Bekescsaba is a city located towards the south eastern region of Hungary, within the region of the Southern Great Plain, and in the County of Bekes of which it is capital. This town counts with a very interesting historical past as well as many unique attractions, being this way appealing to a wide range of tourists of different ages and preferences. This way, Bekescsaba is an option tourists should not overlook while planning a vacation in Hungary.
The area where the city of Bekescsaba nowadays is located has been inhabited since as long ago as the Iron Age. According to archaeologists and historians, during that époque, this city was first inhabited by the Scythians, and then by the Celts and the Huns. Despite of this, the first written and official mention to this spot as a town or settlement dates from the 14th century, when it is named as Csaba in a document.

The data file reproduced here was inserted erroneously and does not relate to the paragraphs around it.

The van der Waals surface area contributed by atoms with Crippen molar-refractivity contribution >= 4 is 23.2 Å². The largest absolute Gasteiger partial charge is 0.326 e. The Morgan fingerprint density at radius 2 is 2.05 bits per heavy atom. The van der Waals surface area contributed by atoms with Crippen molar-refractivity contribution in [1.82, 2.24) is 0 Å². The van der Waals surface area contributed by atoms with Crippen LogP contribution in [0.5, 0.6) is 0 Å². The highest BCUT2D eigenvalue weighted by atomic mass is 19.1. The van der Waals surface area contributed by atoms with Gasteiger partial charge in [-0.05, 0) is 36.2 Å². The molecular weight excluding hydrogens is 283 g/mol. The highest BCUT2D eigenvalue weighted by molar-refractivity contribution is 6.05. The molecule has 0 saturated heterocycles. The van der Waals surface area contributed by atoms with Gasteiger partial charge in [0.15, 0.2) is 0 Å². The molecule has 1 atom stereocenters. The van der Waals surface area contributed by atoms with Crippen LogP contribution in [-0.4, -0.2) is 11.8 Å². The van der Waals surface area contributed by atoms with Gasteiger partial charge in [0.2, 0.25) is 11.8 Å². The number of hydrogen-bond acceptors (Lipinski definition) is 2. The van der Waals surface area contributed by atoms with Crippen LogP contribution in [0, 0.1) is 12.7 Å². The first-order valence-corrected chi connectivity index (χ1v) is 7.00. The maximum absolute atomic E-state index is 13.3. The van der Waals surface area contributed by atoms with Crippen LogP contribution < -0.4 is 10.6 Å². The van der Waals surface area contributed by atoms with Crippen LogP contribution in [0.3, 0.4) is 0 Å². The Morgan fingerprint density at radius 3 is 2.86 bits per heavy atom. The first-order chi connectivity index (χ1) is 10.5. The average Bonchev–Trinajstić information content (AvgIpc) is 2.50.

During the époque of the Turkish occupation, there were nine different small villages located at the area in which nowadays Bekescsaba is, and Bekescsaba was the name given to one of them but not to the entire area. By the time the Turks left the region, this town along with most of the other surrounding ones had become almost completely inhabited, in such a way that during the 17th century, and according to an official document, Csaba was a completely deserted area.
Towards middles of the 18th century, this town again had an important amount of inhabitants and it was included in the list of villages that had to pay taxes, being this way officially recognized by the authorities. Other important moment in the life of Bekescsaba took place during middles of the 19th century, more specifically around the year 1858, when the first railway line arrived to this town. After this, the town started growing at an important pace, in such a way that any new houses and commercial buildings were constructed in a very short period of time.
There are many interesting antique constructions and attractive spots which visitors should not miss when traveling to Bekescsaba. among these attractions, there is, for example, the City Hall, the Baroque Church, the Slovakian Folklore Museum, the Classicist church, and the Mor Jokai Theatre.